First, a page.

This brings us to policy - the beef, as it were. Miliband's attempts to redefine social democracy have been hamstrung, by and large, by the desire to avoid committing to expensive projects which would elicit virulent attacks from the Tories who are keen to portray Labour as wasteful. This is a noose from which Miliband must extricate himself. If he offers tangible and visible improvements in wage rates, prices and public services, Miliband can win on a platform that is significantly different from that of the Conservatives. A cap on railway fares, for instance, as opposed to letting the train companies run amok, would give Miliband a hatful of votes from commuters who are tired of being treated like mugs. Cameron promised one, and didn't deliver. Here we have a real area where Miliband can highlight a broken promise from the Tories and pledge to fix it. Another action he could take would be to promise a large increase in the minimum wage, which would help Miliband recapture those on the breadline who don't see Labour as offering anything to people like them anymore. The Conservatives would never dream of it - so it's fertile ground for Labour. It would demonstrate, clearly and unequivocably, where Miliband's priorities lie. Labour could talk, too, about house-building, which creates jobs, brings prices down, and helps young families live better lives in less deprived areas. He could portray his vision of a greener economy, backed by his strong tenure as Energy and Climate Change Secretary. Labour doesn't have to be led by the Tories - it can make its' own arguments, lead with the front foot and challenge the failings of this government effectively, while offering realistic, practical, left-of-centre alternatives that would be persuasive to the electorate.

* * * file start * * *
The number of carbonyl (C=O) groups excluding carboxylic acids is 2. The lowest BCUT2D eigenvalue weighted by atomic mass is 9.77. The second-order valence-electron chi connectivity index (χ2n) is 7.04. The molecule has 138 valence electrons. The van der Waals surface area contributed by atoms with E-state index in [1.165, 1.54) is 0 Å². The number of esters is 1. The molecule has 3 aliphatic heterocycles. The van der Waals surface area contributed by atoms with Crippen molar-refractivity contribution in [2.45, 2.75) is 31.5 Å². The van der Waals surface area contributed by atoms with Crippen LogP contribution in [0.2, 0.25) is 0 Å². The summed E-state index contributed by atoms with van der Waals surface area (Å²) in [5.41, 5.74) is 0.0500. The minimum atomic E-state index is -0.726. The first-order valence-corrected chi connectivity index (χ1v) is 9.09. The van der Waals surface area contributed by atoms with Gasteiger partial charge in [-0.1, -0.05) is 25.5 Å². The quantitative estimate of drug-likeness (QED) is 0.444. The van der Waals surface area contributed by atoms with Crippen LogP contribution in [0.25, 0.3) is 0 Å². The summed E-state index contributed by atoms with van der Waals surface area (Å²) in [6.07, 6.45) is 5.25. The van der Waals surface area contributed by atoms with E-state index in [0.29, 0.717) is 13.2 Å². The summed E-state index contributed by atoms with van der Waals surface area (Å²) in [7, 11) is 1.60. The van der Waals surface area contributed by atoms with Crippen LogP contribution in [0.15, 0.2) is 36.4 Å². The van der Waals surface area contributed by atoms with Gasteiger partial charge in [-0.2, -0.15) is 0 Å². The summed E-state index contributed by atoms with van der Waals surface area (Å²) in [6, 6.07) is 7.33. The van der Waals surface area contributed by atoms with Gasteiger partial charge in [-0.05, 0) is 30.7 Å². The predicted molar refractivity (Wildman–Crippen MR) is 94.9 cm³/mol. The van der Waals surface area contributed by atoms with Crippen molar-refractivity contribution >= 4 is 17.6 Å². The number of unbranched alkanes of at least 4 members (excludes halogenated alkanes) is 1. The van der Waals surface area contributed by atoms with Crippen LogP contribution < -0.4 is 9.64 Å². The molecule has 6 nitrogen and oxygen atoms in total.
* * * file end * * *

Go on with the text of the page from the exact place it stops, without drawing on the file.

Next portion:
Miliband is known for being a big-picture, long-term sort of guy. The suggestion that he is shallow and lacking in substance doesn't ring true - but the dearth of ideas emanating from his party is troubling for anyone on the left. He may well have a big plan for government that he's keeping in a filing cabinet somewhere. If so, he needs to get it out sooner rather than later, or the political bad weather that follows him will take another turn for the worse. He mustn't be dejected or demoralised, but instead take the initiative and build on the positive features that are clear and present in his leadership, showing the electorate how Labour differs from the Tories and in what direction he would take the country. It is a big ask, especially for someone who's only just got back from his holidays, but it has to be done if Labour is to win well in 2015 - and govern well afterwards.